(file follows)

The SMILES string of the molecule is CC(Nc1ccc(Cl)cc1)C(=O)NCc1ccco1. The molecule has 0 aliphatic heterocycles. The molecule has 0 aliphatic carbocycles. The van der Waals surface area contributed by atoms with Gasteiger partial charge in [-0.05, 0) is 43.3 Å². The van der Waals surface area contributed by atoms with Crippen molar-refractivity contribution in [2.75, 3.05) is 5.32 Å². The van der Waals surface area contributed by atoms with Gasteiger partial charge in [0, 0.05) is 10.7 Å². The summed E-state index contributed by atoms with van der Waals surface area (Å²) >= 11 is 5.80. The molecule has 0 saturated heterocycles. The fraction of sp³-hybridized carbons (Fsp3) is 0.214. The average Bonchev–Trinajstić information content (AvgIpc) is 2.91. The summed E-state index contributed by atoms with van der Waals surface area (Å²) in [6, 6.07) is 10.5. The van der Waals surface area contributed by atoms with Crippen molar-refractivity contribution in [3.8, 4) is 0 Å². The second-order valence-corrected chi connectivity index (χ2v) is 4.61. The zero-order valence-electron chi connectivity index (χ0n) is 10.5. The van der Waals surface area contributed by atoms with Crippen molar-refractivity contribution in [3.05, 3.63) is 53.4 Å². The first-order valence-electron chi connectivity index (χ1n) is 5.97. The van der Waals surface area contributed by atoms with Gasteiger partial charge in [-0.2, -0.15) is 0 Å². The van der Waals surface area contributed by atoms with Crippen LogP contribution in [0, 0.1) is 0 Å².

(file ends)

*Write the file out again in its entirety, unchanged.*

The SMILES string of the molecule is CC(Nc1ccc(Cl)cc1)C(=O)NCc1ccco1. The molecule has 0 aliphatic heterocycles. The molecule has 0 aliphatic carbocycles. The van der Waals surface area contributed by atoms with Gasteiger partial charge in [-0.05, 0) is 43.3 Å². The van der Waals surface area contributed by atoms with Crippen molar-refractivity contribution in [2.75, 3.05) is 5.32 Å². The van der Waals surface area contributed by atoms with Gasteiger partial charge in [0, 0.05) is 10.7 Å². The summed E-state index contributed by atoms with van der Waals surface area (Å²) >= 11 is 5.80. The molecule has 0 saturated heterocycles. The fraction of sp³-hybridized carbons (Fsp3) is 0.214. The average Bonchev–Trinajstić information content (AvgIpc) is 2.91. The summed E-state index contributed by atoms with van der Waals surface area (Å²) in [6, 6.07) is 10.5. The van der Waals surface area contributed by atoms with Crippen molar-refractivity contribution in [3.8, 4) is 0 Å². The second-order valence-corrected chi connectivity index (χ2v) is 4.61. The zero-order valence-electron chi connectivity index (χ0n) is 10.5. The van der Waals surface area contributed by atoms with Crippen molar-refractivity contribution in [3.05, 3.63) is 53.4 Å². The first-order valence-electron chi connectivity index (χ1n) is 5.97. The van der Waals surface area contributed by atoms with Gasteiger partial charge in [-0.2, -0.15) is 0 Å². The van der Waals surface area contributed by atoms with Crippen LogP contribution in [0, 0.1) is 0 Å².